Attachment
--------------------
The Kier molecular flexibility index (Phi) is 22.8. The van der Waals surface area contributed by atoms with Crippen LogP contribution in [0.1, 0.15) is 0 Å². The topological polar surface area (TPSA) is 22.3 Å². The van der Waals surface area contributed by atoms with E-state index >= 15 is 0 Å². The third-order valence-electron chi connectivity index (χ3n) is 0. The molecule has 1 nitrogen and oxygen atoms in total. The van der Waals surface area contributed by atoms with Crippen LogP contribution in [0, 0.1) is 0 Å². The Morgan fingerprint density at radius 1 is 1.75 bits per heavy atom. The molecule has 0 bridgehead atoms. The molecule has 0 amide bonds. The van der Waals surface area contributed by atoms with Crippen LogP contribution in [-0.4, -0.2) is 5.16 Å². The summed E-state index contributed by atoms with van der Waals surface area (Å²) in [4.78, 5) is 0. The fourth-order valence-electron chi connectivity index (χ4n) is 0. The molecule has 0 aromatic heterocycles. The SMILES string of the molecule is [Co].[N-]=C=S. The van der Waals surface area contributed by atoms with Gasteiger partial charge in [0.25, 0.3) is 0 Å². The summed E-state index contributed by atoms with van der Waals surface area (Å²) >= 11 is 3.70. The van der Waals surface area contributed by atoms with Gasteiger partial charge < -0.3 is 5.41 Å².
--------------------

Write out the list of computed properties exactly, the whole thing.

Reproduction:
The Kier molecular flexibility index (Phi) is 22.8. The van der Waals surface area contributed by atoms with Crippen LogP contribution in [0.1, 0.15) is 0 Å². The topological polar surface area (TPSA) is 22.3 Å². The van der Waals surface area contributed by atoms with E-state index >= 15 is 0 Å². The third-order valence-electron chi connectivity index (χ3n) is 0. The molecule has 1 nitrogen and oxygen atoms in total. The van der Waals surface area contributed by atoms with Crippen LogP contribution in [0, 0.1) is 0 Å². The Morgan fingerprint density at radius 1 is 1.75 bits per heavy atom. The molecule has 0 bridgehead atoms. The molecule has 0 amide bonds. The van der Waals surface area contributed by atoms with Crippen LogP contribution in [-0.4, -0.2) is 5.16 Å². The summed E-state index contributed by atoms with van der Waals surface area (Å²) in [4.78, 5) is 0. The fourth-order valence-electron chi connectivity index (χ4n) is 0. The molecule has 0 aromatic heterocycles. The SMILES string of the molecule is [Co].[N-]=C=S. The van der Waals surface area contributed by atoms with Gasteiger partial charge in [0.25, 0.3) is 0 Å². The summed E-state index contributed by atoms with van der Waals surface area (Å²) >= 11 is 3.70. The van der Waals surface area contributed by atoms with Gasteiger partial charge < -0.3 is 5.41 Å².